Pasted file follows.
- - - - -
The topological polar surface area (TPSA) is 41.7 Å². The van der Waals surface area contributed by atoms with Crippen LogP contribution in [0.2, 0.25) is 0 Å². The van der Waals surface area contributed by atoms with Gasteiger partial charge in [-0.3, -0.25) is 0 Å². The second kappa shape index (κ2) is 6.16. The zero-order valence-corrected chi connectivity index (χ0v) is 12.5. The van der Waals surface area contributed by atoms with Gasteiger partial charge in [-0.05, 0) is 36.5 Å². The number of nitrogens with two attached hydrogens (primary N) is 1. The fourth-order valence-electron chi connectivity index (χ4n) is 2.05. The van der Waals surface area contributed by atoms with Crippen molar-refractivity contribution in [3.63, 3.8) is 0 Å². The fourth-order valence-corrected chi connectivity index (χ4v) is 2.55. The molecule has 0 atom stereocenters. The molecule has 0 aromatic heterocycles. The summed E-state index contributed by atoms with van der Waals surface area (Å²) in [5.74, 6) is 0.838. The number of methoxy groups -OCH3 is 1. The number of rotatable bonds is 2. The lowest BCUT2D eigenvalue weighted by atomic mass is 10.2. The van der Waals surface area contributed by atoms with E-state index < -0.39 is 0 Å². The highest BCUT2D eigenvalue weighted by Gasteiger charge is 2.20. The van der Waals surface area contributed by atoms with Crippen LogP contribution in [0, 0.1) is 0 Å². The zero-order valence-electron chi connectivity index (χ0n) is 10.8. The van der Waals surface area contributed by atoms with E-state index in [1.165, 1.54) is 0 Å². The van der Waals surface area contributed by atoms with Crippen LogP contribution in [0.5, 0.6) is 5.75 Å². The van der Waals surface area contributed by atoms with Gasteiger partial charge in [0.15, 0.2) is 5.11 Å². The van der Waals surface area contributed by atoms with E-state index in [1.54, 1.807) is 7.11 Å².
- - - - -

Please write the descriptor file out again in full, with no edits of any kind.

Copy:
The topological polar surface area (TPSA) is 41.7 Å². The van der Waals surface area contributed by atoms with Crippen LogP contribution in [0.2, 0.25) is 0 Å². The van der Waals surface area contributed by atoms with Gasteiger partial charge in [-0.3, -0.25) is 0 Å². The second kappa shape index (κ2) is 6.16. The zero-order valence-corrected chi connectivity index (χ0v) is 12.5. The van der Waals surface area contributed by atoms with Gasteiger partial charge in [-0.05, 0) is 36.5 Å². The number of nitrogens with two attached hydrogens (primary N) is 1. The fourth-order valence-electron chi connectivity index (χ4n) is 2.05. The van der Waals surface area contributed by atoms with Crippen molar-refractivity contribution in [3.63, 3.8) is 0 Å². The fourth-order valence-corrected chi connectivity index (χ4v) is 2.55. The molecule has 0 atom stereocenters. The molecule has 0 aromatic heterocycles. The summed E-state index contributed by atoms with van der Waals surface area (Å²) in [5.74, 6) is 0.838. The number of methoxy groups -OCH3 is 1. The number of rotatable bonds is 2. The lowest BCUT2D eigenvalue weighted by atomic mass is 10.2. The van der Waals surface area contributed by atoms with E-state index < -0.39 is 0 Å². The highest BCUT2D eigenvalue weighted by Gasteiger charge is 2.20. The van der Waals surface area contributed by atoms with Crippen LogP contribution in [0, 0.1) is 0 Å². The zero-order valence-electron chi connectivity index (χ0n) is 10.8. The van der Waals surface area contributed by atoms with E-state index in [1.165, 1.54) is 0 Å². The van der Waals surface area contributed by atoms with Crippen LogP contribution in [0.5, 0.6) is 5.75 Å². The van der Waals surface area contributed by atoms with Gasteiger partial charge in [0.15, 0.2) is 5.11 Å². The van der Waals surface area contributed by atoms with E-state index in [1.54, 1.807) is 7.11 Å².